WOODLANDS: Amb. McKinley – Return of Leftist Governments in Latin America & Implications for Brazil, Colombia, Peru, Mexico, the U.S. & Beyond
Registration & Networking: 6:30 – 7:00PM
Program: 7:00 – 8:00PM
About the Event:
Perhaps not since the polarizing years of the Cold War, have the political divisions and ideologies of so many key governments across Latin America been so sharp and potentially challenging for the region and the U.S. With Lula’s return to power in Brazil following his victory over Bolsonaro in October, left-leaning governments now control the 6 largest economies in Latin America: Brazil, Mexico, Argentina, Chile, Colombia and Peru – and collectively they constitute about 85% of Latin America’s GDP. Besides the emergence or return of left-wing governments in these influential nations, self-described socialist governments have been in power for decades in Cuba, Venezuela and Nicaragua.
Having served as U.S. Ambassador to Brazil, Colombia and Peru (and also Afghanistan), four-time Ambassador Michael McKinley has unparalleled experience working with the highest levels of Latin American governments and an insider’s view of how presidents Bush, Obama and Trump approached the region. He will discuss why so many left-wing governments have been elected in Latin American nations in recent years, and what ideological similarities and policies they may share with previous left-leaning governments. Ambassador McKinley will also detail how the actual policies of each leader may be different from each other, their predecessors and the viability of their own campaign promises.
During his first two terms in office, President Lula’s public spending programs lifted millions of Brazilians out of poverty and the economy grew at an unprecedented rate. But he benefitted enormously from high global commodity prices during those years, and the economy his is inheriting now is significantly challenged.
In Mexico, President López Obrador, by far the most left-leaning Mexican leader in 80 years, has not lived up to his pledges to greatly reduce economic inequality and cartel violence. But he did agree to a successful overhaul on NAFTA/ USMCA with the US and Canada, and he has frequently cooperated with US immigration policy.
Despite being Colombia’s first openly leftist leader, President Petro has continued military operations against dissident groups of FARC, the violent Marxist insurgency that waged a brutal civil war for over half a century. Whereas in Peru, leftist President Castillo was forced from office in December. But across the nation thousands continue to protest against his removal and over 50 people have been killed, many during clashes with police.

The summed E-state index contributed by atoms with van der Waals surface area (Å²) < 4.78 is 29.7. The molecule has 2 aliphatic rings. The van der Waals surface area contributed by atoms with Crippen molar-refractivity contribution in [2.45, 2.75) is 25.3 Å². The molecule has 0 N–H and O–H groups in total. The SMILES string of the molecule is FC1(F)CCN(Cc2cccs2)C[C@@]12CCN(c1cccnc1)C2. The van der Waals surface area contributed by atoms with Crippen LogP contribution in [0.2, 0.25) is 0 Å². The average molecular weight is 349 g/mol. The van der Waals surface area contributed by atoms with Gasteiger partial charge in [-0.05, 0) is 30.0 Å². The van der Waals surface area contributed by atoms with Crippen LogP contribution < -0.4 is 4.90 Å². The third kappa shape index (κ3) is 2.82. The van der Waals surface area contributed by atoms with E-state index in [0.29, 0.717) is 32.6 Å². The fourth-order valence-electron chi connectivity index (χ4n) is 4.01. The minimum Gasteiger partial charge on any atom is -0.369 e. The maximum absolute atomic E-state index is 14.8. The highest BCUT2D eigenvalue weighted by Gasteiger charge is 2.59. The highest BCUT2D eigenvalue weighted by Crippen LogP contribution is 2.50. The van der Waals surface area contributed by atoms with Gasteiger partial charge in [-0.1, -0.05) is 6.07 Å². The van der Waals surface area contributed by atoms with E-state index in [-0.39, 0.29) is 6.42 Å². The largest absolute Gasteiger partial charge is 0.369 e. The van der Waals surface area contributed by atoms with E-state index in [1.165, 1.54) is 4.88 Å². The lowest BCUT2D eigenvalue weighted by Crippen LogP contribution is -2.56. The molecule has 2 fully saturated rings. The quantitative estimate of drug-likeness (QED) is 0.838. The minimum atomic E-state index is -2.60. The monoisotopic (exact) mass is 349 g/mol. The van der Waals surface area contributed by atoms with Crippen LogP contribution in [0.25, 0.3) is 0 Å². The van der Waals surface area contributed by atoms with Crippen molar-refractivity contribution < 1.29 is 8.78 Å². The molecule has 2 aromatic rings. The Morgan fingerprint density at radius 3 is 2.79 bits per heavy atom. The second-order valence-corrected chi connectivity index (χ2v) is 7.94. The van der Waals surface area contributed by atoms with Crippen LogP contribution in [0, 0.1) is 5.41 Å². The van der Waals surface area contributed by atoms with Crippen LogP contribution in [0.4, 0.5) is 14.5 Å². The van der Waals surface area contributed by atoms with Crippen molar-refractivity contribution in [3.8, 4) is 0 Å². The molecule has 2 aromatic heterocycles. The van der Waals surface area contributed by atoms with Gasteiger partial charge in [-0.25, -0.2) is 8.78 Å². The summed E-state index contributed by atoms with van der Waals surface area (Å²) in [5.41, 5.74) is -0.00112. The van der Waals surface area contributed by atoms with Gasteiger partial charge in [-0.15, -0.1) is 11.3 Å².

What will be the overall impact of these left-wing leaders, and how should the US approach the region and the governments of leaders who political base maybe very suspicious of American influence?
About the Speaker:
Ambassador Michael McKinley is a four-time ambassador having served as U.S. Ambassador to: Brazil (2017-2018), Colombia (2010-2013), Peru (2007-2010), and also Afghanistan (2014-2016). Over the course of his 37-year career in the U.S. Foreign Service, Ambassador McKinley (ret.) held senior leadership positions in missions in Latin America, Europe, Africa, and South Asia.
Ambassador McKinley worked on development, trade, and investment issues across his career, helping conclude free trade agreements with Peru and Colombia. In addition, McKinley had extensive experience with regional conflicts and peace negotiations across three decades on three continents, to include most recently as ambassador in Colombia and Afghanistan.
He concluded his career as senior adviser to the Secretary of State. Earlier assignments included Bolivia, the United Kingdom, and postings as deputy chief of mission and chargé d’affaires in Mozambique, Uganda, Belgium, and at the U.S. Mission to the European Union. McKinley served as deputy assistant secretary in the Bureau of Population, Migration, and Refugees from 2001-2004 in the aftermath of 9/11, overseeing U.S. government assistance to the resettlement program in the United States and to refugee populations in Africa, Europe, and Latin America. Ambassador McKinley is the recipient of numerous honors and awards, including State Department Distinguished Honor Awards and Presidential Performance Awards.
Currently, he is a is a non-resident senior adviser at the Center for Strategic and International Studies CSIS. Ambassador McKinley graduated from the University of Southampton in the United Kingdom in 1975 and earned a Ph.D. from Oxford University in 1982. He is the author of an acclaimed study of colonial Venezuelan history which was published by Cambridge University Press.